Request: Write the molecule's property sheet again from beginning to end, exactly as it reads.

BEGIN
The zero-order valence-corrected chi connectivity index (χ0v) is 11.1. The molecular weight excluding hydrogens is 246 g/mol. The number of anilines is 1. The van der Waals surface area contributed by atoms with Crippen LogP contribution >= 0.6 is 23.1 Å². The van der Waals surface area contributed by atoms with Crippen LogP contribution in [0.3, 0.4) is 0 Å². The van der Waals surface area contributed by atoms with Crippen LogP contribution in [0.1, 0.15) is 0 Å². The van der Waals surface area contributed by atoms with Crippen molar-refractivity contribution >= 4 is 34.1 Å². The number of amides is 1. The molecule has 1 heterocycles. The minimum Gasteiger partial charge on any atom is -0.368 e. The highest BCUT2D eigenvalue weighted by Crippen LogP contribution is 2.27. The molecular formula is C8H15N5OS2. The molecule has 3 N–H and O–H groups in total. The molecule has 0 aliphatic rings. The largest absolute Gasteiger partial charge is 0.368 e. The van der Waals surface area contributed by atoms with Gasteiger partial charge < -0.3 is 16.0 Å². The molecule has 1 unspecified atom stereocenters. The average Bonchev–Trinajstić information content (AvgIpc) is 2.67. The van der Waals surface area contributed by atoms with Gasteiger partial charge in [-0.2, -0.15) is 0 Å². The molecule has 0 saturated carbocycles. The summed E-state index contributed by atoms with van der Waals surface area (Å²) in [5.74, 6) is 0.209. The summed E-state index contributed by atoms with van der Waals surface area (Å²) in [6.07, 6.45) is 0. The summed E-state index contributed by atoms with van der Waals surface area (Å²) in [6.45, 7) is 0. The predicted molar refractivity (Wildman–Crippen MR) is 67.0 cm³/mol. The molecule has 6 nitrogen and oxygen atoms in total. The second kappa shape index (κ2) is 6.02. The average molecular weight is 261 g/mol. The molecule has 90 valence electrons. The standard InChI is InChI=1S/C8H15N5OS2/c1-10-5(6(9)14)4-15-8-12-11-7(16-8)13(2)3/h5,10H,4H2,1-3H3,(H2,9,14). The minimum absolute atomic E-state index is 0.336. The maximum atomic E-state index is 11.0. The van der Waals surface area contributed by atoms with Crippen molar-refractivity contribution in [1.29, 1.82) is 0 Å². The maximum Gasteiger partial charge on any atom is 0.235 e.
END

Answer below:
The zero-order valence-corrected chi connectivity index (χ0v) is 11.1. The molecular weight excluding hydrogens is 246 g/mol. The number of anilines is 1. The van der Waals surface area contributed by atoms with Crippen LogP contribution >= 0.6 is 23.1 Å². The van der Waals surface area contributed by atoms with Crippen LogP contribution in [0.3, 0.4) is 0 Å². The van der Waals surface area contributed by atoms with Crippen LogP contribution in [0.1, 0.15) is 0 Å². The van der Waals surface area contributed by atoms with Crippen molar-refractivity contribution >= 4 is 34.1 Å². The number of amides is 1. The molecule has 1 heterocycles. The minimum Gasteiger partial charge on any atom is -0.368 e. The highest BCUT2D eigenvalue weighted by Crippen LogP contribution is 2.27. The molecular formula is C8H15N5OS2. The molecule has 3 N–H and O–H groups in total. The molecule has 0 aliphatic rings. The largest absolute Gasteiger partial charge is 0.368 e. The van der Waals surface area contributed by atoms with Gasteiger partial charge < -0.3 is 16.0 Å². The molecule has 1 unspecified atom stereocenters. The average Bonchev–Trinajstić information content (AvgIpc) is 2.67. The van der Waals surface area contributed by atoms with Gasteiger partial charge in [-0.2, -0.15) is 0 Å². The molecule has 0 saturated carbocycles. The summed E-state index contributed by atoms with van der Waals surface area (Å²) in [5.74, 6) is 0.209. The summed E-state index contributed by atoms with van der Waals surface area (Å²) in [6.07, 6.45) is 0. The summed E-state index contributed by atoms with van der Waals surface area (Å²) in [6.45, 7) is 0. The predicted molar refractivity (Wildman–Crippen MR) is 67.0 cm³/mol. The molecule has 6 nitrogen and oxygen atoms in total. The second kappa shape index (κ2) is 6.02. The average molecular weight is 261 g/mol. The molecule has 90 valence electrons. The standard InChI is InChI=1S/C8H15N5OS2/c1-10-5(6(9)14)4-15-8-12-11-7(16-8)13(2)3/h5,10H,4H2,1-3H3,(H2,9,14). The minimum absolute atomic E-state index is 0.336. The maximum atomic E-state index is 11.0. The van der Waals surface area contributed by atoms with Crippen molar-refractivity contribution in [1.29, 1.82) is 0 Å². The maximum Gasteiger partial charge on any atom is 0.235 e.